Biomedical Sciences ETDs


Nicholas Card

Publication Date



Obesity is an increasing trend within the United States and the importance of addressing both causation and effects of obesity are becoming more important. It has been shown that environment, genetics, and social behavior factors can lead to an increased risk of obesity. Obesity has also been associated with several negative health concerns including increased risk for heart disease, cancer, poor nutrition, and diabetes, among others. Beyond identifying individual factors that may lead to obesity, and be associated with it, it is important to take into account complex obese biological systems which may have multiple factors compounding any health problems. Evidence has shown that obese adipose tissue can develop a state of chronic low grade inflammation with the presence of pro-inflammatory cytokines. Normal physiological agents, such as β-adrenergic agonists (for example epinephrine), can induce lipolytic function, though it has now also been shown that these pro-inflammatory cytokines can also stimulate lipolysis. To begin addressing the more complex issue of multiple obesity-related factors that contribute to health problems, we looked at a direct multi-factor based compounding system. This system assessed the impact of multiple pro-inflammatory cytokines (Tumor Necrosis Factor-alpha and Interleukin-6) in combination with a β-adrenergic agonist (isoproterenol) to determine any combinatory effects on lipolytic function. Another biological system we used to assess lipolytic regulation was that of a disease based mouse model (Niemann-Pick Disease Type C1 Carrier — NPC1 +/-) which has been shown to affect cholesterol transport and cause weight gain and even obesity. We assessed the lipolytic impact that both of these systems may have. In the first system, assessments showed that pro-inflammatory cytokines, in combination with a β-adrenergic response, can induce an additive lipolytic stimulation. In the second system, decreased NPC1 gene dosage appeared to have an impact on Hormone Sensitive Lipase (HSL) mRNA levels and trends toward a decrease in glycerol release, an effective measure of lipolytic function. In all, these findings demonstrate that complex obese biological systems present multiple factors (either direct stimulating agents or indirect disease mechanisms) that can have substantial effects on lipolytic function.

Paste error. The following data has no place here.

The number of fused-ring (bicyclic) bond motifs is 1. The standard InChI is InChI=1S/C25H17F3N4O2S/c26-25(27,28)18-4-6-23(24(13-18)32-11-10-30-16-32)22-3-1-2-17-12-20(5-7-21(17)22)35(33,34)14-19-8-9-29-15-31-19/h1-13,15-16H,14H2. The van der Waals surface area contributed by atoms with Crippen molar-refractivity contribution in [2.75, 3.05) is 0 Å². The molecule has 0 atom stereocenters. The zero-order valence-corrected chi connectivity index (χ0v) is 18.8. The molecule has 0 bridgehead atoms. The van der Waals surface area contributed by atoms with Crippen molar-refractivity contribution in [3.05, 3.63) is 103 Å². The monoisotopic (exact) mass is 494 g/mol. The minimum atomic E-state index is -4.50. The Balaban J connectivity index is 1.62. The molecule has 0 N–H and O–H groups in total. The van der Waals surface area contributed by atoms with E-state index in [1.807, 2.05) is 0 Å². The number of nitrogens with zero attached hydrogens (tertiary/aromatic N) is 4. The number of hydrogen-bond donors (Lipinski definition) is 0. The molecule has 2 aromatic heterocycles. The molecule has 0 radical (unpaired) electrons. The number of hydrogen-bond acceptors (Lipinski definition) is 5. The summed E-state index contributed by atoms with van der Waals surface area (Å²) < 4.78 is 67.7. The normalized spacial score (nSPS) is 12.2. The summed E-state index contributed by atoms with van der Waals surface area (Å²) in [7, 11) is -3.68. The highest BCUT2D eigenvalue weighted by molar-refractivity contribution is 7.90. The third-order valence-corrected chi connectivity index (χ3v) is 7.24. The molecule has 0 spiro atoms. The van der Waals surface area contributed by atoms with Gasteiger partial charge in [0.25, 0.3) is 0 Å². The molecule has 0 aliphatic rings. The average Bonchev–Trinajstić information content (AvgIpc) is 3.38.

lipolysis, inflammation, adipocytes, adipose tissue, glycerol release

Document Type




Degree Name

Biomedical Sciences

Level of Degree


Department Name

Biomedical Sciences Graduate Program

First Committee Member (Chair)

Sun, Dr. Yijuan

Second Committee Member

Garver, Dr. William